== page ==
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From "Mamta A. Satoor (JIRA)" <j...@apache.org>
Subject [jira] Commented: (DERBY-3926) Incorrect ORDER BY caused by index
Date Mon, 08 Jun 2009 16:26:07 GMT

    [ https://issues.apache.org/jira/browse/DERBY-3926?page=com.atlassian.jira.plugin.system.issuetabpanels:comment-tabpanel&focusedCommentId=12717311#action_12717311
] 

Mamta A. Satoor commented on DERBY-3926:
----------------------------------------

Thanks, Mike, for ruuning the tests. I will plan on committing the patch tomorrow. 

One piece of possible improvement that can be made to the patch in future is to hide all the
information about the column ordering in the RowOrdering object. Currently, we check if the
current Optimizable is a one-row resultset or not and if not, then the check to make sure
that all the previous optimizables should be one-row resultset happens in OrderByList.sortRequired(this
check is done if we have found earlier that there is no equijoin between the current optimizable's
order by column with columns already ordered from the previous optimizables. This check is
made much earlier in the optimization phase and the result of that check is encapsulated in
RowOrdering object and so no code restructuring is needed for this equijoin part of the logic.
The possible code improvement is for part of the logic where the current optimizable is multi-row,
there is no equijoin on this current optimizable's order by columns so say that ordering already
exists and the previous optimizables are not all one-row resultset. It may be possible for
this piece of logic to be encapsulated somehow in RowOrdering object). I am not sure if this
encapsulation is feasible or not but just wanted to note it in the jira.

This observation was also made by Mike and Army as comments to this jira entry,
********************************************************
A B added a comment - 20/May/09 10:17 AM 
mike> I thought it would be cleaner if all the information that was necessary 
mike> [...] was actually already located in the current RowOrdering object. 
mike> [...] The work here is that some more information may need to be tracked 
mike> in the RowOrdering. 

For what little it's worth, I agree, I think this is a nice idea that would in fact be a 
bit cleaner. I think the current patch is acceptable, as well, but if I had the luxury 
of choosing, I'd probably go with Mike's approach, if possible... 
********************************************

> Incorrect ORDER BY caused by index
> ----------------------------------
>
>                 Key: DERBY-3926
>                 URL: https://issues.apache.org/jira/browse/DERBY-3926
>             Project: Derby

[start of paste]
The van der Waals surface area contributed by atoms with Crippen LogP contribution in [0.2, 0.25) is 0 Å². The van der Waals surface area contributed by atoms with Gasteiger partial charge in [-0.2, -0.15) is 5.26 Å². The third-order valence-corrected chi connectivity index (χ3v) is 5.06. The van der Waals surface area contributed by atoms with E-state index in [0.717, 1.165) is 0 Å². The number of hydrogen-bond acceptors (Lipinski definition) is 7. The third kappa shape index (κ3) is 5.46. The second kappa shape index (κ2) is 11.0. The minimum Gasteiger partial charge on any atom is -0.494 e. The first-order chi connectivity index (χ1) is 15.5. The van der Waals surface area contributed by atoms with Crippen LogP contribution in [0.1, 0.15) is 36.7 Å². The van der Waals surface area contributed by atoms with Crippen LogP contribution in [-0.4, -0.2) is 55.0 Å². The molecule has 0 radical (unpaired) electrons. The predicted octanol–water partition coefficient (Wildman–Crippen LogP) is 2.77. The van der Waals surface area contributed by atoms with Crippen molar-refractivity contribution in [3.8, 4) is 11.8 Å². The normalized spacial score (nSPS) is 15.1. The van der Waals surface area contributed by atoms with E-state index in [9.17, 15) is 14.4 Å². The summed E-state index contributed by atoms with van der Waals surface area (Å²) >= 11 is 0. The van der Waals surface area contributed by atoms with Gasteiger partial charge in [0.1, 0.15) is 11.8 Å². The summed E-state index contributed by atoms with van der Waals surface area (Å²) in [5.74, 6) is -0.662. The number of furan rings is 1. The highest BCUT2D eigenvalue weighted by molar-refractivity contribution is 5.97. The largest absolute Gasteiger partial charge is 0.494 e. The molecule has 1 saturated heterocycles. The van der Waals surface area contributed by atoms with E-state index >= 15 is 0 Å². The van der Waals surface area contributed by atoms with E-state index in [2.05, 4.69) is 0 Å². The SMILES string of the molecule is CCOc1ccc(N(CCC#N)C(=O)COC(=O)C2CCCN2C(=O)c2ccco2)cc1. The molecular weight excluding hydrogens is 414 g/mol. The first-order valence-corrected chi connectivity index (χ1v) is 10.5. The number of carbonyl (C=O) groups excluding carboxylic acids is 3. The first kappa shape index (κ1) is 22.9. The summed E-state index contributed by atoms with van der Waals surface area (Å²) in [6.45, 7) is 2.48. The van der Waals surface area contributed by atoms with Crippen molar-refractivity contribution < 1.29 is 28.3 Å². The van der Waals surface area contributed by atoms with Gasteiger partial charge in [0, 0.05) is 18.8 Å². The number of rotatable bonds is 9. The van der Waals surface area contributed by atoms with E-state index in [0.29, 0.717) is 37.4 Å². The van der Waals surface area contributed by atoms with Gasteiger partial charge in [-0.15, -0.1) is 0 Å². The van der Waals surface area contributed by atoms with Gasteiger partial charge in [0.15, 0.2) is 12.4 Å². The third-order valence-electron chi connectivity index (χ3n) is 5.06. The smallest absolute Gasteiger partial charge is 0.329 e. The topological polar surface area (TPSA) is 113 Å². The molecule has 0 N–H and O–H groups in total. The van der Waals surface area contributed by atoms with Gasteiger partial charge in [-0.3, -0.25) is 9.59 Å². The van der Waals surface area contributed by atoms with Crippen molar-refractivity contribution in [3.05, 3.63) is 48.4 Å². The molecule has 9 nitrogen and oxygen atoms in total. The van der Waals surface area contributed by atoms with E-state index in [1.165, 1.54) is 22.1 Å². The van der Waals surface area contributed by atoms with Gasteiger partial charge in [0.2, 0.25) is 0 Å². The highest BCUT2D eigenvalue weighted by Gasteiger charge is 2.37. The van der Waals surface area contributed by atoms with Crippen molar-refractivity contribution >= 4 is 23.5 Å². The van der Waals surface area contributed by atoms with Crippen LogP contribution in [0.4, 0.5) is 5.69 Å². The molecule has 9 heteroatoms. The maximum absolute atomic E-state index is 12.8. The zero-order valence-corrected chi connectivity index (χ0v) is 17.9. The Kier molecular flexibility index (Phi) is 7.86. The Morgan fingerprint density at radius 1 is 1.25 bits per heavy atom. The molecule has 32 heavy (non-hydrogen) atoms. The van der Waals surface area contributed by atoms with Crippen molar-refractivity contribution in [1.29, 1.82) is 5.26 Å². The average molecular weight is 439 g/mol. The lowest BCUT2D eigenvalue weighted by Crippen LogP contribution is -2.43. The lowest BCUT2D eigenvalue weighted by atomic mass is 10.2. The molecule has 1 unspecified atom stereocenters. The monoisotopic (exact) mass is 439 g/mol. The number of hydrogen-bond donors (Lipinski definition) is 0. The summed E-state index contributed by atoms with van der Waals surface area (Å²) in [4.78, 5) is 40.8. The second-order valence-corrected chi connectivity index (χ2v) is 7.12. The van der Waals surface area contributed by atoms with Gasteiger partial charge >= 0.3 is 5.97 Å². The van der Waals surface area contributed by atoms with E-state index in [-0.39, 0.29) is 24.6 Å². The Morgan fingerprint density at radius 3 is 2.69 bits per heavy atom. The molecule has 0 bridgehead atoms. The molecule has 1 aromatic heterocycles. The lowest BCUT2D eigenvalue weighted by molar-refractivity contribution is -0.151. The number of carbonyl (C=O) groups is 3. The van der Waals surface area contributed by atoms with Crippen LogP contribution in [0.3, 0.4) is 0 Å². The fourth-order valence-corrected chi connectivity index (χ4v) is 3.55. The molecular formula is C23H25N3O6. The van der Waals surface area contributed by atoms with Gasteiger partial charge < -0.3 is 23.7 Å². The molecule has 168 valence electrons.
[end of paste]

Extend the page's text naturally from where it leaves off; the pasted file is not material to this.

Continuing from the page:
>          Issue Type: Bug
>          Components: SQL
>    Affects Versions: 10.1.3.3, 10.2.3.0, 10.3.3.1, 10.4.2.0
>            Reporter: Tars Joris
>            Assignee: Mamta A. Satoor
>         Attachments: d3926_repro.sql, derby-reproduce.zip, DERBY3926_notforcheckin_patch1_051109_diff.txt,
DERBY3926_notforcheckin_patch1_051109_stat.txt, DERBY3926_notforcheckin_patch2_051109_diff.txt,
DERBY3926_patch3_051509_diff.txt, DERBY3926_patch3_051509_stat.txt, DERBY3926_patch4_051519_diff.txt,
DERBY3926_patch4_051519_stat.txt, DERBY3926_patch5_052709_diff.txt, DERBY3926_patch5_052709_stat.txt,
DERBY3926_patch6_060309_diff.txt, DERBY3926_patch6_060309_stat.txt, script3.sql, script3WithUserFriendlyIndexNames.sql,
test-script.zip
>
>
> I think I found a bug in Derby that is triggered by an index on a large column: VARCHAR(1024).
I know it  is generally not a good idea to have an index on such a large column.
> I have a table (table2) with a column "value", my query orders on this column but the
result is not sorted. It is sorted if I remove the index on that column.
> The output of the attached script is as follows (results should be ordered on the middle
column):
> ID                  |VALUE        |VALUE
> ----------------------------------------------
> 2147483653          |000002       |21857
> 2147483654          |000003       |21857
> 4294967297          |000001       |21857
> While I would expect:
> ID                  |VALUE        |VALUE
> ----------------------------------------------
> 4294967297          |000001       |21857
> 2147483653          |000002       |21857
> 2147483654          |000003       |21857
> This is the definition:
> CREATE TABLE table1 (id BIGINT NOT NULL, PRIMARY KEY(id));
> CREATE INDEX key1 ON table1(id);
> CREATE TABLE table2 (id BIGINT NOT NULL, name VARCHAR(40) NOT NULL, value VARCHAR(1024),
PRIMARY KEY(id, name));
> CREATE UNIQUE INDEX key2 ON table2(id, name);
> CREATE INDEX key3 ON table2(value);
> This is the query:
> SELECT table1.id, m0.value, m1.value
> FROM table1, table2 m0, table2 m1
> WHERE table1.id=m0.id
> AND m0.name='PageSequenceId'
> AND table1.id=m1.id
> AND m1.name='PostComponentId'
> AND m1.value='21857'
> ORDER BY m0.value;
> The bug can be reproduced by just executing the attached script with the ij-tool.
> Note that the result of the query becomes correct when enough data is changed. This prevented
me from creating a smaller example.
> See the attached file "derby-reproduce.zip" for sysinfo, derby.log and script.sql.
> Michael Segel pointed out:
> "It looks like its hitting the index ordering on id,name from table 2 and is ignoring
the order by clause."

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